Anywho, as these things go, The Pettitte List post generated like, twelve comments over at BTF, which is a new record for one of my bits not directly related to physical violence or Dan Szymborski's sub-basements. As such, we shall continue to ride this tiger. Because, dude, it's spring and I'm thinking about baseball again.

The Pettitte List: Gary Sheffield

1. Q: Does Andy Pettitte Gary Sheffield deserve to be inducted into the MLB Hall of Fame? A: No.

2. Q: Would anyone other than mindless Yankee fanboys, paid Yankee media shills or Andy Pettitte's Gary Sheffield's immediate family honestly believe... A: Wait! How close to me is Gary Sheffield standing? Because if he's within say, oh, sixty feet and six inches of my skull and he's waggling that bat around like he did and he's glaring at me the way he glared at pitchers, I want to change my vote.

2a. Q: You can't change your vote. You already answered the first question. A: But Gary Sheffield could hurt me if I say no. I once saw him almost nutsack a defender on a damned short hop line drive to left field. He was the terror of every third base coach that ever lived. Even the ones that died before he started Little League!

2b. Q: You've made your bed, now lie in it. A: He was Doc Gooden's cousin, too. Don Sutton told me so. Like, every single at bat for all of 2002-2003. Sometimes twice per at bat.

2c. Q: Does Sheffield's attitude or inclusion in the Mitchell Report alter the likelihood of you voting for Gary Sheffield for the HOF? A: No. The only thing that matters is how close he is to me physically and whether or not he is doing that bat waggle thing. Bat waggle at my head = "Yes." No bat waggle = "No."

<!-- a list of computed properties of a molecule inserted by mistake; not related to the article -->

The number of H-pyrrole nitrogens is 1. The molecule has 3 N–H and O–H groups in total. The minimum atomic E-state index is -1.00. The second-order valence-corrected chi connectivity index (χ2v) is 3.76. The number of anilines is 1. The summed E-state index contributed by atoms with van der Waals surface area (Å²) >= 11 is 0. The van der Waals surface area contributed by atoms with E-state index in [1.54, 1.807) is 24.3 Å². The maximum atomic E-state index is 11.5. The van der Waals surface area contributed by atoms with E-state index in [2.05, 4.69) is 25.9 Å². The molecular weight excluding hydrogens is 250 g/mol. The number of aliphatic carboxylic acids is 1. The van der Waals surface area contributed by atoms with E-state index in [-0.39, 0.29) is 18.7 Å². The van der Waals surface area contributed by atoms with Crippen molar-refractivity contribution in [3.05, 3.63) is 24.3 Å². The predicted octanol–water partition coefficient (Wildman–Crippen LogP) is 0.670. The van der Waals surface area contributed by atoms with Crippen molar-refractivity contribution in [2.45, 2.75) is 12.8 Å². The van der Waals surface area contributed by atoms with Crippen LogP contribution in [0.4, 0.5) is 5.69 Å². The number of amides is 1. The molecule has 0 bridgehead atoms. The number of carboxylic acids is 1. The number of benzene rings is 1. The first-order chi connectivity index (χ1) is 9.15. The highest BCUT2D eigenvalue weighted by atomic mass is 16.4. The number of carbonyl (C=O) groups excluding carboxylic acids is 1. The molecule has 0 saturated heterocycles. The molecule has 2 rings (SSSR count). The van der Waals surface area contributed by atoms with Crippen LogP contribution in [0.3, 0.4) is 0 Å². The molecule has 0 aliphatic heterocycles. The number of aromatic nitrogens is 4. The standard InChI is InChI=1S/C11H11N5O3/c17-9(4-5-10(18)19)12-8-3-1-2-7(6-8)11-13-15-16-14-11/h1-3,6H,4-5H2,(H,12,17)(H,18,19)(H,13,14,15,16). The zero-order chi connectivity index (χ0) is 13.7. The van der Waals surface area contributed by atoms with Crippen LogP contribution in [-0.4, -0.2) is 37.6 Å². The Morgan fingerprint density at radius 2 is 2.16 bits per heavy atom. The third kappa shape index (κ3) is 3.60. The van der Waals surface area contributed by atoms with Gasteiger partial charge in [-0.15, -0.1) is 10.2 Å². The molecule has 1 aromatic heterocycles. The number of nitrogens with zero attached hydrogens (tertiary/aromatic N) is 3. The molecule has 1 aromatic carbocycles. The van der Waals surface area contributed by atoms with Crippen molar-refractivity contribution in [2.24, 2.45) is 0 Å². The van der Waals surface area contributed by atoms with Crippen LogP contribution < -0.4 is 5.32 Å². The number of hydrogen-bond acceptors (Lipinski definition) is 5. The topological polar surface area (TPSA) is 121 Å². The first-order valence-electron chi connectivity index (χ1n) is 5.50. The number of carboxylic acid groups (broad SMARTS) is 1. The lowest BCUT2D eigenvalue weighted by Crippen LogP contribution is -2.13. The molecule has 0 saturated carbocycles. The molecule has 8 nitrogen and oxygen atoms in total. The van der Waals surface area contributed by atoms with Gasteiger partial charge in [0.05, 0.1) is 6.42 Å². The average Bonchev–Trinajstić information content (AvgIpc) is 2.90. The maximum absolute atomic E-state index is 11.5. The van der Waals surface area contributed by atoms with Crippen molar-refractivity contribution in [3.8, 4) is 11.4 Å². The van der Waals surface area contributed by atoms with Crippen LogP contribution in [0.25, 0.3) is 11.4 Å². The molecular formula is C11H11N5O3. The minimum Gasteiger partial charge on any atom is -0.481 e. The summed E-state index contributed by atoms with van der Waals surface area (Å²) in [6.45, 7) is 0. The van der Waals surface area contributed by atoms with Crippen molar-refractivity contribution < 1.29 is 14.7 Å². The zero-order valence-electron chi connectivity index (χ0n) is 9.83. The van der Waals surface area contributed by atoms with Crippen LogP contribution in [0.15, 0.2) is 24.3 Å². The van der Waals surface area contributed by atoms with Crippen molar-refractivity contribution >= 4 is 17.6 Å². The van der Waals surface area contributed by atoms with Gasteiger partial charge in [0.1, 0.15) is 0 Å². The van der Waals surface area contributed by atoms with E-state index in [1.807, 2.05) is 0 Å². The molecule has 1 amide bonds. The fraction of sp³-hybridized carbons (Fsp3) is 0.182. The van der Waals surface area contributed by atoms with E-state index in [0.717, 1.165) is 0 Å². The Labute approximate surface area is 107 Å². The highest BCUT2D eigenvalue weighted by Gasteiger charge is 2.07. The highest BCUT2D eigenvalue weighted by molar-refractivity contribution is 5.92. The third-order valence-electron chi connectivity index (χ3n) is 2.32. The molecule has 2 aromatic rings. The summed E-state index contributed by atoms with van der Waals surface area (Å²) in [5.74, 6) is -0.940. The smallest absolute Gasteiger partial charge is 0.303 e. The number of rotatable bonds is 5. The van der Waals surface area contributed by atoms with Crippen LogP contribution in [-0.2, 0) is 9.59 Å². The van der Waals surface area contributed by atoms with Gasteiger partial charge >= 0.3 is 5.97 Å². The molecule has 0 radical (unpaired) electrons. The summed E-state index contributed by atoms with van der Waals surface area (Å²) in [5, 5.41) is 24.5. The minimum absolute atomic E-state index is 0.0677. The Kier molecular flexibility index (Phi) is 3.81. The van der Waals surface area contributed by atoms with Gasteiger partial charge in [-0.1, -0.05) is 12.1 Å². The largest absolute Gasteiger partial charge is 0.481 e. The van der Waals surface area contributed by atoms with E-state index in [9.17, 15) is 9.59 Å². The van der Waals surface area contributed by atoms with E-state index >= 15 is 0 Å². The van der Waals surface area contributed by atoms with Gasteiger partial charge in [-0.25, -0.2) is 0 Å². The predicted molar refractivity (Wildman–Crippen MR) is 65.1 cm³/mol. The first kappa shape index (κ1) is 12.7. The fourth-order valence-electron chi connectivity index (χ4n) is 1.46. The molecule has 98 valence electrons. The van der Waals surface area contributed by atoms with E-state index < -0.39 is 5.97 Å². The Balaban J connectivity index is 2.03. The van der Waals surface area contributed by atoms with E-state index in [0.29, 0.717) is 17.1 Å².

3. Q: If Andy Pettitte Gary Sheffield gets elected to the MLB Hall of Fame, what would be the general reaction? A: I suspect the entire state of Milwaukee might disappear into a cataclysmic sink hole, which admittedly would be another reason to vote for the man.

Thursday, February 17, 2011

Keltner Schmeltner, Pettitte Scones

Way back in pre-history, before the internet and talking super-computer proto-gods, Bill James published the 1985 Baseball Abstract. The Abstract was a running publication where internet dorks talked about statistics before the internet even existed. It was printed on mule-skin with ink condensed by stomping the fruit of thistleberries into a fine pulp. Notably, this had to be done while the thistleberries were still living and attached to the thistles, because it only makes ink if the berries scream for their lives as you stomp.

Anyway, in the '85 Abstract James published one of his more famous pieces - The Keltner List. The Keltner List was a simple, non-mathematical series of 15 questions fans could ask about any given player to determine whether or not he was worthy of enshrinement in MLB's Hall of Fame in Cooperstown. It's still quite popular even today, 25 years after first publication, usually as a conversation starter for recently retired borderline players (Javy Lopez, Gary Sheffield, etc.) The list is also still useful for its original purpose from 1985, which was to ask in a somewhat obtuse way the question "Seriously, some nutters actually thought Ken Keltner was worthy of a HOF vote??"